Psychology America with Dr. Alexandra

Chronic Pain and the Brain with Dr. Jeff Axelbank

December 16, 2018 Season 1 Episode 17
Psychology America with Dr. Alexandra
Chronic Pain and the Brain with Dr. Jeff Axelbank
Chapters
Psychology America with Dr. Alexandra
Chronic Pain and the Brain with Dr. Jeff Axelbank
Dec 16, 2018 Season 1 Episode 17
Dr. Alexandra, Psychologist with Dr. Jeff Axelbank, Psychologist
Emotional pain and chronic pain can be linked; learn steps for prevention and relief.
Show Notes

I’ve been experiencing chronic pain in my arm very recently which I attributed to overuse from playing tennis.  This conversation got me really thinking about what this injury could mean on a deeper level.  In this episode my expert guest and I explore: 

  • Can negative thoughts such as “unspeakable anger" manifest as pain in our bodies?
  • Why is it that two people can show the same exact damage from an injury on an MRI but feel the pain in two very different ways?
  • What are some steps we can take to help our chronic pain go away?   
  • Can working through our past and present anger prevent chronic pain from emerging?

My guest for this episode, Dr. Jeff Axelbank, is a psychologist and expert on chronic pain.  Dr. Axelbank is a recipient of the New Jersey Psychological Association (NJPA) Psychologist of the Year Award and the Rutgers University Graduate School of Applied and Professional Psychology (GSAPP) Peterson Prize for outstanding contributions to professional psychology.    Learn more about his work and practice at www.jeffreyaxelbankpsyd.com.   Dr. Axelbank practices the Sarno approach to addressing chronic pain, of which more information can be found at www.tmswiki.org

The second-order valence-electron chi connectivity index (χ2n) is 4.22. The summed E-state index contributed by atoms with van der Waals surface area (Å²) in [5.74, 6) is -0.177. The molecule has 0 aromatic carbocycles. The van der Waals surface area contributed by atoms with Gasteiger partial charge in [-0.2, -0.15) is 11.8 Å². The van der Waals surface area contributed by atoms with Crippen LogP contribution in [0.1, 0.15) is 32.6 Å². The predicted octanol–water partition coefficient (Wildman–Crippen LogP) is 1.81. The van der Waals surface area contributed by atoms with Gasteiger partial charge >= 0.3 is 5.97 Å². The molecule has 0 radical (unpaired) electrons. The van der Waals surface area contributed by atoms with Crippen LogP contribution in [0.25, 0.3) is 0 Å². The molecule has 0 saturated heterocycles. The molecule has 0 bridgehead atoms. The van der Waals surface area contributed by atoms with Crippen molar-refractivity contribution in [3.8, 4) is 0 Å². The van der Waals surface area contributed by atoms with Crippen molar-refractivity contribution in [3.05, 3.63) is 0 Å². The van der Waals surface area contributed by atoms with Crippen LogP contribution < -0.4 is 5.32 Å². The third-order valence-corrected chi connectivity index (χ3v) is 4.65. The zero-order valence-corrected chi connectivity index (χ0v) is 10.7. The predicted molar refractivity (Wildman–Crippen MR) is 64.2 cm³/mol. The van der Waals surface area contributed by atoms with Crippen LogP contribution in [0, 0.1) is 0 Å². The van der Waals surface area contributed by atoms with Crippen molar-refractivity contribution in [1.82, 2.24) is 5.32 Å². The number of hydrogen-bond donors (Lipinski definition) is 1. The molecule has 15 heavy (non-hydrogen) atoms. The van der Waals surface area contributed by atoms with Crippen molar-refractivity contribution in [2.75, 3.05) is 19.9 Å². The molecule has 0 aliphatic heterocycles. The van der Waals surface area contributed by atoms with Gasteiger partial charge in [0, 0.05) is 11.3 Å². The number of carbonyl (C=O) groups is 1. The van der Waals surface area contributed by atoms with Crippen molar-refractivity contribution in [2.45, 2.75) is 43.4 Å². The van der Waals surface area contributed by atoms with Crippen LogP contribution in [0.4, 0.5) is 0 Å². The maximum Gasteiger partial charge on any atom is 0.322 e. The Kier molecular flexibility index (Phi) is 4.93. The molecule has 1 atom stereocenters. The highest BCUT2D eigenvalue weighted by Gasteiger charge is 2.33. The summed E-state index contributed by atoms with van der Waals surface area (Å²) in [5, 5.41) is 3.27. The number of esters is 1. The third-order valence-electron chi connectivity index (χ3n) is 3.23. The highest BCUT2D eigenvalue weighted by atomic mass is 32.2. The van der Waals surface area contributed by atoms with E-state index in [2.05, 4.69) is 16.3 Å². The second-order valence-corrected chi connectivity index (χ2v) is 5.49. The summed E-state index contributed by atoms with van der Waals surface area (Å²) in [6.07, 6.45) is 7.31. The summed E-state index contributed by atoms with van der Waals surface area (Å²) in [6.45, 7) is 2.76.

An additional “fun fact’ about chronic pain that I learned while preparing this podcast but didn’t have a chance to mention was the relationship between norepinephrine and pain.  Norepinephrine is a neurotransmitter we produce in the brain that regulates our mood.  Certain  antidepressant medications  work by accessing  more norepinephrine. Norepinephrine travels from the brain  and through the body and inhibits pain in areas where it’s not useful for us to have pain, such as the stomach, joints and back.  When the body is constantly shooting messages of pain to the brain this is a stressor.  If, as a result of stress, we produce less norepinephrine to be distributed to the body, we will feel more pain in our back, joints and stomach.  This explains why antidepressant drugs like SNRIs that attempt to access more norepinephrine can be helpful for syndromes which cause joint pain and chronic pain, such as in Fibromyalgia.  

This episode is dedicated to Ginnie’s House, a non profit organization which provides100% free therapy for abused children. Learn more at GinniesHouse.org.  

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